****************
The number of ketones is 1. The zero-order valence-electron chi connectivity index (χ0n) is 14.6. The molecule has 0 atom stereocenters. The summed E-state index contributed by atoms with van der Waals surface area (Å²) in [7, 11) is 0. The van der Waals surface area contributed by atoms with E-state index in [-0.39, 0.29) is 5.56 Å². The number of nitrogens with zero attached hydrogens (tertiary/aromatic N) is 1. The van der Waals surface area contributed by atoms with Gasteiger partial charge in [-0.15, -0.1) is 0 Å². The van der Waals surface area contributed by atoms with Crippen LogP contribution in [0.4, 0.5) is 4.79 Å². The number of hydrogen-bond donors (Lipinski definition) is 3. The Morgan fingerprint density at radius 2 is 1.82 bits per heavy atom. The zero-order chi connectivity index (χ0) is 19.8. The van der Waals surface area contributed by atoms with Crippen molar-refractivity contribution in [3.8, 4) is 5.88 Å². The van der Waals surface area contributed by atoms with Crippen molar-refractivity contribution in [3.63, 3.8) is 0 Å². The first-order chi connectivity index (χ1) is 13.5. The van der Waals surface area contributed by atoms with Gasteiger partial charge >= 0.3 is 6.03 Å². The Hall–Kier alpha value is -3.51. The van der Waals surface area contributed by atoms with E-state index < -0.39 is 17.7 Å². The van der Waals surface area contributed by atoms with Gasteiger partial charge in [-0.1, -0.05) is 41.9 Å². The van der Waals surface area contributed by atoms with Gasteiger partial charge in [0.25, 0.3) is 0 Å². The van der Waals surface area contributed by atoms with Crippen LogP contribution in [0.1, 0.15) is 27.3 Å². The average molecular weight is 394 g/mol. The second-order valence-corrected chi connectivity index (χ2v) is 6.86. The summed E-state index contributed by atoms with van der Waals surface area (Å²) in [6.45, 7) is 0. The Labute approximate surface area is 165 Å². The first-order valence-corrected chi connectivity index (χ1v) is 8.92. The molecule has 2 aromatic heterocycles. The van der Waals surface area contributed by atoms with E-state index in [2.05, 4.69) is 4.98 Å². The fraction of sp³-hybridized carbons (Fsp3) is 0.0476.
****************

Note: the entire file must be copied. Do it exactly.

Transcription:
The number of ketones is 1. The zero-order valence-electron chi connectivity index (χ0n) is 14.6. The molecule has 0 atom stereocenters. The summed E-state index contributed by atoms with van der Waals surface area (Å²) in [7, 11) is 0. The van der Waals surface area contributed by atoms with E-state index in [-0.39, 0.29) is 5.56 Å². The number of nitrogens with zero attached hydrogens (tertiary/aromatic N) is 1. The van der Waals surface area contributed by atoms with Gasteiger partial charge in [-0.15, -0.1) is 0 Å². The van der Waals surface area contributed by atoms with Crippen LogP contribution in [0.4, 0.5) is 4.79 Å². The number of hydrogen-bond donors (Lipinski definition) is 3. The Morgan fingerprint density at radius 2 is 1.82 bits per heavy atom. The zero-order chi connectivity index (χ0) is 19.8. The van der Waals surface area contributed by atoms with Crippen molar-refractivity contribution in [3.8, 4) is 5.88 Å². The van der Waals surface area contributed by atoms with Crippen molar-refractivity contribution in [3.63, 3.8) is 0 Å². The first-order chi connectivity index (χ1) is 13.5. The van der Waals surface area contributed by atoms with Gasteiger partial charge >= 0.3 is 6.03 Å². The Hall–Kier alpha value is -3.51. The van der Waals surface area contributed by atoms with E-state index < -0.39 is 17.7 Å². The van der Waals surface area contributed by atoms with Gasteiger partial charge in [-0.1, -0.05) is 41.9 Å². The van der Waals surface area contributed by atoms with Gasteiger partial charge in [0.25, 0.3) is 0 Å². The van der Waals surface area contributed by atoms with Crippen LogP contribution in [0.1, 0.15) is 27.3 Å². The average molecular weight is 394 g/mol. The second-order valence-corrected chi connectivity index (χ2v) is 6.86. The summed E-state index contributed by atoms with van der Waals surface area (Å²) in [6.45, 7) is 0. The Labute approximate surface area is 165 Å². The first-order valence-corrected chi connectivity index (χ1v) is 8.92. The molecule has 2 aromatic heterocycles. The van der Waals surface area contributed by atoms with E-state index in [2.05, 4.69) is 4.98 Å². The fraction of sp³-hybridized carbons (Fsp3) is 0.0476.